This red wine broke with the traditions of Tuscan winemaking in 1971. It was the first Chianti in which Bordeaux varieties were added to the typical Tuscan Sangiovese grape and which was matured in barriques. The result was a full-bodied red cuvée with a well-balanced fruitiness and high quality. Although this meant a loss of the DOCG quality label, real wine-lovers do not let this deceive them – with the invention of the Super Tuscan, the reputation of Italy's red wines rightly increased.
Tignanello – a wine that breaks all the rules
Tignanello revolutionized winemaking in Italy. When it first appeared on the market in 1971, it broke the rules of the winegrowing region. This was all thanks to the audacity and innovative spirit of the estate owner Marchese Piero Antinori and his head wine expert Giacomo Tachis. They felt that the regulations governing Chianti Classico were too restrictive and experimented with other grape varieties and vinification techniques. They overthrew conventions by changing the specified blend of grape varieties. This gave their Chianti red wine a completely new expression.
They dispensed with the compulsory amount of white grapes and looked towards international wine styles. The main Tuscan grape variety, Sangiovese, was blended with other varieties: Cabernet Sauvignon and Cabernet Franc. In doing so, the winemakers paid homage to the usual blend used in top Bordeaux wines. Another innovation was the first ever maturing of a Chianti red wine in a barrique. The result was impressive: the new production method refined the wine and had an extremely positive effect on the flavour of the Tignanello wine.
However, the authorities viewed the departure from traditional Italian varieties and customs with scepticism. They removed the DOCG quality label from the Tignanello estate. The red cuvée only found its way onto the market as a table wine (vino da tavola) – a classification that is really only given to mediocre wines designed for a casual drink. This had no effect on its success. Other countries in particular recognized the quality. Wine-lovers in the US especially admired the new creation from Tuscany. The success story was under way.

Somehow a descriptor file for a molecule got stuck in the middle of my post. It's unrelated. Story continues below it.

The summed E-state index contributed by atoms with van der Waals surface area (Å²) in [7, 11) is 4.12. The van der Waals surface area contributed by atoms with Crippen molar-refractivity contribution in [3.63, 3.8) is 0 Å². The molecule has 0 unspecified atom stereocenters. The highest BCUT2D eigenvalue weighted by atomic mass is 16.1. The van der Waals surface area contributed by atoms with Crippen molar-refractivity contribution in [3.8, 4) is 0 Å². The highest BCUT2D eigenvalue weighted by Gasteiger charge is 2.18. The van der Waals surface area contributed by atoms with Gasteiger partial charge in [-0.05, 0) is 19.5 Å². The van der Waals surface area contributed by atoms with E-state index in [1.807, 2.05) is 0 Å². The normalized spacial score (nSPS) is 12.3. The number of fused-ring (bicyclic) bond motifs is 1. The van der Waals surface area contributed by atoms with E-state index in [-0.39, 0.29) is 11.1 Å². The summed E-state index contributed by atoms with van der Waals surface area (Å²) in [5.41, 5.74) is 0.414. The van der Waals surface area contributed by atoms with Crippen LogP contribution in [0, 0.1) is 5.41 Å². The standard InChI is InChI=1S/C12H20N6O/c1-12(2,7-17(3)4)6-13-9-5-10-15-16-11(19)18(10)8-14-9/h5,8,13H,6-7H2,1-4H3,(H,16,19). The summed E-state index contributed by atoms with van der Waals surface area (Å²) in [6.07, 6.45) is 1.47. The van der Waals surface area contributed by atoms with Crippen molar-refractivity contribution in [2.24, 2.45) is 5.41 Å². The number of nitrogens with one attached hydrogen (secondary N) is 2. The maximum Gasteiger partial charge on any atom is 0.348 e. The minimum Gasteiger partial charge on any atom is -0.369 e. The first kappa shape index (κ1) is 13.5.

Tignanello wine gained fame with its labelling as a Super Tuscan. It was given this name by US wine journalists who celebrated the new style of wine with enthusiasm. Other Italian winemakers soon turned their backs on the strict DOCG requirements too. This resulted in Sassicaia and Brunello di Montalcino. In 1992 the Minister for Agriculture, Giovanni Goria, looked for a solution to the lack of clarity surrounding the designation. With a new law, he created a quality category for top-quality country wines (vins de pays): Indicazione Geografica Tipica. Although DOCG status was still not permitted, Tignanello gained a higher official classification in this way.
Today, Tignanello stands for red wines that do not meet the production regulations of a DOC or DOCG wine, but that are still of high quality, sometimes of an even higher quality than classified premium wines. The strict selection of grapes reflects the high standards. The red Chianti cuvée is only produced in the best years. If the quality of the grapes is not good enough, the wine is not produced. The 2013 Tignanello is a particularly outstanding vintage, for example.
Character of Tignanello red wines
A gleaming garnet-red colour, Tignanello generally comprises 80 percent Sangiovese, 15 percent Cabernet Sauvignon and five percent Cabernet Franc. Anyone purchasing a Tignanello will acquire a full-bodied and fruity wine with an intensely fragrant bouquet. The high proportion of Sangiovese ensures a full-bodied expression and a pleasant berry aroma, while the blending with the Bordeaux varieties rounds off the flavour. The well-balanced texture and tannin structure leave a velvety impression. Tignanello wines are also characterized by a pronounced fruitiness and multifaceted bouquet. The predominant berry aroma is enhanced by subtle spicy notes and bittersweet hints of chocolate and tobacco.
The Tignanello winery
Tignanello is at home in the Chianti Classico winegrowing area not far from the village of Montefiridolfi. The area under vine is limited. The winegrowers harvest only the best grapes for the wine from a single vineyard covering just 47 hectares. This is located on the slopes above the Val di Pesa valley at an altitude of around 400 metres. The red grapes have an optimum soil structure there, with a mixture of sandstone, limestone and marl aiding growth. The microclimate is also ideal. The south-west-facing slopes provide the vines with a sunny location where the grapes can ripen fully and be harvested late. To make sure the best grapes are selected and can be processed without coming to any harm, they are picked by hand. The individual varieties are matured in barriques for 12 to 14 months before being blended by the Tignanello cellar masters. The estate which has given rise to so many modern ideas has a long history. Wines have been made here for 600 years. The Tignanello winery has belonged to the Marchesi Antinori family since the 19th century. Do you wish to sample a 2013 Tignanello or a different vintage of the full-bodied Super Tuscan? In the Mondovino online shop and Coop sales outlets, you are sure to find the bottle you are looking for. You can purchase a high-quality Tignanello which will be more than value for money.